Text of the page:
Remote working is on the rise in Europe, largely driven by advances in networking technology, a startup boom across the continent, and gradually changing attitudes toward flexible working practices. Figures published by Eurostat track the steady increase in remote working in the 28 countries of the European Union: 7.7 percent of workers in 2008 occasionally worked remotely, and that figure grew to 9.8 percent by 2018.
But those numbers hide some interesting details. The effects of remote working on business culture are being felt very differently between regions, and in many European countries, there are still strongly held attitudes surrounding how businesses should operate.
For example, Germany still places a lot of importance on in-person interaction between colleagues and is generally more skeptical of flexible working policies. In other areas, like London’s financial center, employers are more hesitant to grant remote-working requests, and a culture of working long hours in the office is still the norm.
In high-tech countries with especially strong digital societies, such as Estonia and Finland, remote working has exploded, transforming business culture almost entirely. And in some countries, the effect has hardly been felt at all.
What is remote working?
Remote working is a policy under which a worker isn’t required to travel to an office to carry out their duties, instead working from home or from a shared coworking space. This arrangement can be either permanent or for an agreed number of days each week.
Companies across Europe are increasingly offering their employees the option to work remotely, not only because it’s been shown to improve staff morale and productivity, but also to attract and retain the best new talent.
The fast-growing Generation Z workforce—digital natives who didn’t just grow up with the internet, but were born into the connected world—has evolved demands around work-life balance. To them, the idea of commuting to and from the same central office every day is beginning to look a little antiquated. For many, job flexibility is even more important than salary.
The best and worst European countries for working remotely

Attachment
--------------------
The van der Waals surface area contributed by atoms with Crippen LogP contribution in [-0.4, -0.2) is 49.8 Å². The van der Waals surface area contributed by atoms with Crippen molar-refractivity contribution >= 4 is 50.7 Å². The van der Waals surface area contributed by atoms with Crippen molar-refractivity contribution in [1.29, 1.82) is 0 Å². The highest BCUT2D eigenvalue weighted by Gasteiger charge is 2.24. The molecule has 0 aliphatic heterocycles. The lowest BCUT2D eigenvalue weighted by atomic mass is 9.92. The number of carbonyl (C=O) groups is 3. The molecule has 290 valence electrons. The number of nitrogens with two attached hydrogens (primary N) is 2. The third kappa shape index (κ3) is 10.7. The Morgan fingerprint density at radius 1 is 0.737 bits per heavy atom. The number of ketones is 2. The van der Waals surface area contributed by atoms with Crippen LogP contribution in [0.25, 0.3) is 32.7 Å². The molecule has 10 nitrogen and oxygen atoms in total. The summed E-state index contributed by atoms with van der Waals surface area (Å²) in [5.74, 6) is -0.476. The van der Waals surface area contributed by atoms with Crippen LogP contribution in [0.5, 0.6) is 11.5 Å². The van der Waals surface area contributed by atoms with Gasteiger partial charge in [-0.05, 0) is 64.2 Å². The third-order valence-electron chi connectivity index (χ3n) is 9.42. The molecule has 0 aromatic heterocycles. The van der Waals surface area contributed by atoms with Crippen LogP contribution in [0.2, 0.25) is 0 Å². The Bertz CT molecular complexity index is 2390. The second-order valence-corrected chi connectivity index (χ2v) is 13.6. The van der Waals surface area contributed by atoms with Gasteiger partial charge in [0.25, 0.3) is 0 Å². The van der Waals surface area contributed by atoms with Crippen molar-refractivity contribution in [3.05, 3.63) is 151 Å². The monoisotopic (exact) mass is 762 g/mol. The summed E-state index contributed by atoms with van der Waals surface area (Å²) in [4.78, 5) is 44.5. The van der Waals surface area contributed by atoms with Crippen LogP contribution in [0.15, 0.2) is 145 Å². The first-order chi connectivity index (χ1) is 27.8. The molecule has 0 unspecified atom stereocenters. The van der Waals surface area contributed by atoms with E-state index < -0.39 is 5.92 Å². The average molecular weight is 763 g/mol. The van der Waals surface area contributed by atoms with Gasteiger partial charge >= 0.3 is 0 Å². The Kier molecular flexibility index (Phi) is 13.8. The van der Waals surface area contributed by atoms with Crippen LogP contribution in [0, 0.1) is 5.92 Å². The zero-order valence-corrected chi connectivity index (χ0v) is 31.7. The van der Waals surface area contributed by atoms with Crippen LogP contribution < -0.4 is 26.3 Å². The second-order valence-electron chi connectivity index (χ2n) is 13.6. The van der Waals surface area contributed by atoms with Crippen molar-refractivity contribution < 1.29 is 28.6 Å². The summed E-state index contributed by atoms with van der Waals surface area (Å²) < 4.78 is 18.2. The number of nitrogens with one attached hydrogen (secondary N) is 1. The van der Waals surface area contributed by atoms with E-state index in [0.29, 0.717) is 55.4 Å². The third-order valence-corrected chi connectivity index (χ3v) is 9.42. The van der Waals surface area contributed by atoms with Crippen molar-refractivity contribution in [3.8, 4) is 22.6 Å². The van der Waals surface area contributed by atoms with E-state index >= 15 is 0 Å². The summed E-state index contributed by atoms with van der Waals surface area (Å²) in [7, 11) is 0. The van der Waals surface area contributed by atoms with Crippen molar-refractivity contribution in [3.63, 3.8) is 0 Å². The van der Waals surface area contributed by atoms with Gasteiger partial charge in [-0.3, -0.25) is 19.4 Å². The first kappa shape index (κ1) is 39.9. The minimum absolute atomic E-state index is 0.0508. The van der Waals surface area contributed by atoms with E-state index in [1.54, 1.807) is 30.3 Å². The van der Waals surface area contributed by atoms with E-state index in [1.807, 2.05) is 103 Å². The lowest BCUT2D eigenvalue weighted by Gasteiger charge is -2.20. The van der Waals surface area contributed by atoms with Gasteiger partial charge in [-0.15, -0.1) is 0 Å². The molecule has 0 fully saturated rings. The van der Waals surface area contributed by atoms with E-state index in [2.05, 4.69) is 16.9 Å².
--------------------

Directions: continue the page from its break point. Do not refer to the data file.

In many cases, the existing business culture of a country drives the adoption of remote working policies. Take a look at Estonia, the birthplace of Skype and the first country to allow citizens to vote online. The small Eastern European nation of just 1.3 million people has seen its population of remote workers balloon to 12.5 percent from 3.8 percent of workers in the past 10 years, an increase driven by the country’s continued investment in world-leading digital infrastructure and a rapidly expanding tech industry.
The country heartily encourages flexible working and now even seeks to attract international remote workers. The Estonian government is even developing a special visa for “digital nomads,” an emerging class of roaming freelancer who works while traveling the world.
In contrast, Bulgaria—which has a per capita GDP that is less than half of Estonia’s—sits at the bottom of the EU’s remote working table. Just 0.7 percent of its workforce is remote, reflecting an economy that’s way less digital and way more industrial, driven largely by manufacturing and agriculture, two industries that are less adaptable to remote working practices.
Remote working is changing how European companies do business
Wherever it’s happening, remote-working policies across Europe have already started to reshape the way businesses operate. Armed with an abundance of messaging and video-conferencing software, distributed teams must learn how best to communicate with their distant colleagues, so new company protocols are organically emerging as teams begin to work remotely and between countries.
For instance, video calls might feel redundant for those based in the office, but they enable remote colleagues to pick up on important nonverbal cues during meetings and are an especially useful lifeline for ensuring remote workers don’t feel excluded or socially isolated. For those who speak another language, video calls are even more vital, as they aid with understanding and interpretation.
Of course, having regular in-person meetings is important, too. In cities all across Europe, professionals are finding new ways to meet with colleagues and other remote workers, hosting meetings over lunch breaks as well as organizing weekly coworking and social events at bars and public spaces. In this way, remote working is helping shift companies away from traditional methods of doing business, flattening out hierarchies, and reframing how colleagues interact with one another, regardless of whether or not they’re in the same room.
Business culture is changing—not just in Europe, but globally
The number of employees who work remotely is steadily growing in Europe and around the world, and the trend doesn’t show any signs of slowing. These flexible, agile, and decentralized workforces could one day transform not just businesses, but cities and countries as well.
Places like Estonia prove that flexible policies can work on a large scale. While some industries don’t lend themselves to remote working, those that do will have to adapt to recruit and retain the best talent. Luckily, the more adaptable businesses become to a changing workforce, the bigger the talent pool they have to draw from.
Steve Hogarty is a writer and journalist based in London. He is the travel editor of City AM newspaper and the deputy editor of City AM Magazine, where his work focuses on technology, travel, and entertainment.